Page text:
1990. The former detectives have grown up and apart, each haunted by disturbing memories of their final night in the old haunted house. There are too many strange, half-remembered encounters and events that cannot be dismissed or explained away by a guy in a mask. And Andy, the once intrepid tomboy now wanted in two states, is tired of running from her demons. She needs answers. To find them she will need Kerri, the one-time kid genius and budding biologist, now drinking her ghosts away in New York with Tim, an excitable Weimaraner descended from the original canine member of the club. They will also have to get Nate, the horror nerd currently residing in an asylum in Arkham, Massachusetts. Luckily Nate has not lost contact with Peter, the handsome jock turned movie star who was once their team leader . . . which is remarkable, considering Peter has been dead for years.

The time has come to get the team back together, face their fears, and find out what actually happened all those years ago at Sleepy Lake. It’s their only chance to end the nightmares and, perhaps, save the world.

A nostalgic and subversive trip rife with sly nods to H. P. Lovecraft and pop culture, Edgar Cantero’s Meddling Kids is a strikingly original and dazzling reminder of the fun and adventure we can discover at the heart of our favorite stories, no matter how old we get.”



What do you think? Have you read any of these books? Do you have other suggestions? We want to hear all about it in the comments section!

Day Seventy One of the CMLE Summer Fun Library Tour!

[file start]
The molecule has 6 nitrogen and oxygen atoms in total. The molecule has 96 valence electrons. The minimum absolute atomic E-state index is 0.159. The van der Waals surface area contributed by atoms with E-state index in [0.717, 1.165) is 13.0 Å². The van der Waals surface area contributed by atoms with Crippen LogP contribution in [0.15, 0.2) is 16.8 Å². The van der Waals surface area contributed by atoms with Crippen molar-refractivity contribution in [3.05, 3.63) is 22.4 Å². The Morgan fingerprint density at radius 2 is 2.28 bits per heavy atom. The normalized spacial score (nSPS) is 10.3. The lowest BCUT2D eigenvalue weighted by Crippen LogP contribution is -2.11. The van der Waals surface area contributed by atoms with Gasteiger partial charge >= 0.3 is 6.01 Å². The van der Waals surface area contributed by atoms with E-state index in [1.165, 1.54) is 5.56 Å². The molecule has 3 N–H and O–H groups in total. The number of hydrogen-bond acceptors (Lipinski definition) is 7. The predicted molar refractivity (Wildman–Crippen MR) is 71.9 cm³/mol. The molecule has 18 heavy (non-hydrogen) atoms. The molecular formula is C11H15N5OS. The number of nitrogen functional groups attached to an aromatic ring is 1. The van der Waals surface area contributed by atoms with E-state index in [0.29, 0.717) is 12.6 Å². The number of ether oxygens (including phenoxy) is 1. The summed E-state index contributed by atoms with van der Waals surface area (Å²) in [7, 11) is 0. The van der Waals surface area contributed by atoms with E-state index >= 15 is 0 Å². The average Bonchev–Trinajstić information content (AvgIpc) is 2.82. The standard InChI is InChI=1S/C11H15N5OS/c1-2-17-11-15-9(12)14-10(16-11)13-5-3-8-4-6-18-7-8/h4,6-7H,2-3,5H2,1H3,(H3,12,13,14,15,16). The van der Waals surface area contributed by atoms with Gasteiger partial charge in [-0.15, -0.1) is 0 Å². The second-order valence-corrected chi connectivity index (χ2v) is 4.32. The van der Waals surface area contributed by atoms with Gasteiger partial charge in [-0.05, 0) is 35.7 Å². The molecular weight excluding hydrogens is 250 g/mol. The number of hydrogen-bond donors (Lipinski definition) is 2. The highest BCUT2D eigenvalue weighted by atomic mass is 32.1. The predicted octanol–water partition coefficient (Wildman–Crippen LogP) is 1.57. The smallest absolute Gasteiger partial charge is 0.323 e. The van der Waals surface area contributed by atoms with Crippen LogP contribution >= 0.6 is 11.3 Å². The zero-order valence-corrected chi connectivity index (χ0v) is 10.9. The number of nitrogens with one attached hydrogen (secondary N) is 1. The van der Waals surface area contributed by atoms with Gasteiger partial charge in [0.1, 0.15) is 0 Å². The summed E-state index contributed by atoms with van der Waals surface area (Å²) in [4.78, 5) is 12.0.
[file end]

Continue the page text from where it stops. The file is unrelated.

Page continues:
Classification of Folk Tales

“There are many different folk tales in the world, but many tales are variations on a limited number of themes. The classification system originally designed by Aarne, and later revised first by Thompson and later by Uther, is intended to bring out the similarities between tales by grouping variants of the same tale under the same ATU category.”

This is a great tool to use as you are looking for all kinds of folk tales and fairy tales! You can use this yourself, or as a very handy Reader’s Advisory tool.

And if you like such genres, you can see it applied in an entirely fiction setting in the Seanan McGuire Indexing series! Fairy tales come to life, in dark and dangerous ways. I looove both of these books, and am anxiously waiting for a third! (I have them in audio format from, and suggest that format; but electronic book or paper would be fine if they are more accessible.)

Indexing, by Seanan McGuire

“For most people, the story of their lives is just that: the accumulation of time, encounters, and actions into a cohesive whole. But for an unfortunate few, that day-to-day existence is affected—perhaps infected is a better word—by memetic incursion: where fairy tale narratives become reality, often with disastrous results.

That’s where the ATI Management Bureau steps in, an organization tasked with protecting the world from fairy tales, even while most of their agents are struggling to keep their own fantastic archetypes from taking over their lives. When you’re dealing with storybook narratives in the real world, it doesn’t matter if you’re Snow White, Sleeping Beauty, or the Wicked Queen: no one gets a happily ever after.”

Indexing: Reflections, by Seanan McGuire